What are main interactions in a forum?


(Laleh moli) #1

the question raised after I read this post, mainly this part:

"Focus on interactions, not content. Put interactions in the most prominent position on the platform. Great content will only attract active readers, not active members. "

Then:

  1. what does interaction mean here?
  • can someone give me an example?

  • and if it refers to human-human interaction, doesn’t it change a forum (content-centered community) to a social network (human interaction-centered community)?

p.s.: I didn’t know which category does this belong, so just put it in the easiest.


(Sarah Hawk) #2

Interaction generally refers to topics, posts or comments. Discussions of some sort.
Some communities include likes, up-votes etc depending on the primary goal of the community.

We’re having an interaction right now. Rather than you reading a blog post, you’ve asked a question and gotten a response.

I wouldn’t call a forum a content-centred community. To my mind, forums are about relationships and connections. Social networks are about broadcasting messages.

By ‘content’ in that post, Rich is referring to blog posts, articles etc. If you provide people with answers to questions in a way that means they don’t have to interact, they won’t. If you create an environment where asking a question becomes the most important thing, you’ll build relationships and connections that keep people coming back.

Does that make sense?

It’s all good here. I’m not big on rules. :wink:


(Alexandra Kleijn) #3

I think I’ll stick this to my wall :wink:


(Mark Williams) #4

Hrm. This got me thinking.

What’s the balance between that and “please search before asking your question” or the drop down “questions that may relate…”

[note: From here I’m just thinking out loud/musing and welcome your musing]
Basically, what’s the balance between building that interaction centered model and a duplicative content prevention bias? Would this be a place for the disco.fever.bot? Allow the user to complete their ask but relatively quickly provide an automated reply with a prompt for more? I absolutely see the value in the interaction but what’s the downside for those with a large, mainly “customer service” oriented community where duplicate questions are a reality and a pain for those that answer?


(Sarah Hawk) #5

I think they relate to different types of communities. In a support community the motivation for participating isn’t connectedness – it’s finding answers. In those cultures the “search before asking” requirement is strong. In CoPs where relationships are key motivators, a culture of asking questions is important.

I’ve disabled that there because it was a barrier to posting for some people. It works well in support communities though. We utilised it heavily at SitePoint (which was hybrid support/CoP).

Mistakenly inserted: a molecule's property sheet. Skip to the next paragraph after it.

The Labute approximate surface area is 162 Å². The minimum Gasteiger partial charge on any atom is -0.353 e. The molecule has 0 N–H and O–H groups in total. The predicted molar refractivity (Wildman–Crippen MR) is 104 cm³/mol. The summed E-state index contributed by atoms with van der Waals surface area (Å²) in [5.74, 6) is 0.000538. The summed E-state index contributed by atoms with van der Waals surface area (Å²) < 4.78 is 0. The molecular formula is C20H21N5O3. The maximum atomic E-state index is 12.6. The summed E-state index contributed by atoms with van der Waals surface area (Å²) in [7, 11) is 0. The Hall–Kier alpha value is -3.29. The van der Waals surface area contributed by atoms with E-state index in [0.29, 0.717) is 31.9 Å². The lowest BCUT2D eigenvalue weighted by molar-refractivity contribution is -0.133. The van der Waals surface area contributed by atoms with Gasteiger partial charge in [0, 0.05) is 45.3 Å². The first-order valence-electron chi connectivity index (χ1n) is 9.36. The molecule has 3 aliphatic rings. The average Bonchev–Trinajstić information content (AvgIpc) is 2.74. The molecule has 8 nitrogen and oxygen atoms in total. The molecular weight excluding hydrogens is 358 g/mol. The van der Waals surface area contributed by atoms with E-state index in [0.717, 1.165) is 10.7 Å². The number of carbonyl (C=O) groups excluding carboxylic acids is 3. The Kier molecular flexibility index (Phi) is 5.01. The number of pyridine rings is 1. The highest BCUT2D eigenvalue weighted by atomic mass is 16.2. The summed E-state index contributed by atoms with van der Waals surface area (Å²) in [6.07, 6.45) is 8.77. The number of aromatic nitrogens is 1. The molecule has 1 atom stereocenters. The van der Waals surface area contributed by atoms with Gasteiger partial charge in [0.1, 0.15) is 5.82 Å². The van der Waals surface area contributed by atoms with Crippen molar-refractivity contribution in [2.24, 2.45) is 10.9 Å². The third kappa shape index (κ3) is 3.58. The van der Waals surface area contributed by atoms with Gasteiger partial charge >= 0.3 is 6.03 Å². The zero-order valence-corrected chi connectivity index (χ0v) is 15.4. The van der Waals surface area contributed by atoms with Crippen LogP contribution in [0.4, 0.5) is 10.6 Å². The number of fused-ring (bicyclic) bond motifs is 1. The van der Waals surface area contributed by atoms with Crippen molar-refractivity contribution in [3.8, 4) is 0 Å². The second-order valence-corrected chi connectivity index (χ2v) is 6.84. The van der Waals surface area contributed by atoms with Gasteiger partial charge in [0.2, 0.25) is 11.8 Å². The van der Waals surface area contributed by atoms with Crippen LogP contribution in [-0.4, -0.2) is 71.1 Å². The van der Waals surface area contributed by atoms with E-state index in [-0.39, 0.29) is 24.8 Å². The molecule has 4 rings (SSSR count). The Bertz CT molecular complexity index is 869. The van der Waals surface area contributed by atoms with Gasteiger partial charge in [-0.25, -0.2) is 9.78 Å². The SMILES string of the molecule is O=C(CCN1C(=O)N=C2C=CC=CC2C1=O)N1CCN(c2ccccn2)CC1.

A prompt for more what?


(Mark Williams) #6

I agree, but I wonder if there is a missed opportunity to more deeply engage? Instead of posting the menu on the outside of the building, do an invite indoors (for a poor metaphor). I wonder if we’ve (we == support community managers) focused too much on the ‘getting answer quickly’ part of the equation, specifically the user experience/interface part of that.

I wonder in the ‘new’ age of bots if there’s an opportunity to allow users to get their answer just a smudge slower than before but allowing them to get their foot in the door. If their foot is in the door, we have a much better opportunity to deepen that engagement. If they never post we never get the opportunity to find out who they are, do drip emails to foster returns, etc.

So, to flesh out something:


Marie comes with a question and posts it in the forums (without any ‘did you see…’ prompts). Say “I can’t do a shuvit with my new Zephyrboard hoverboard. It always floats away and I have to chase it down.”

After a short but non-zero amount of time, our bot posts “Hey, thanks for posting, I’m the support bot and I found some things that might help…list… Did any of those help?” Prompt for an answer, maybe using Slack-style buttons instead of forcing a response. If yes, algorithmically devalue it so it doesn’t show up in new lists, if not, push it up in the ‘show to others’ list.

Then, we can drip engagement emails to Marie, put her in our CRM, welcome her, etc. She probably doesn’t come back, but maybe she does. Point is, if she’s made it all the way to the community, let her post.


Ok, end of thought experiment.


(Sarah Hawk) #7

Yeah, I hear you. I think this has lots of merit.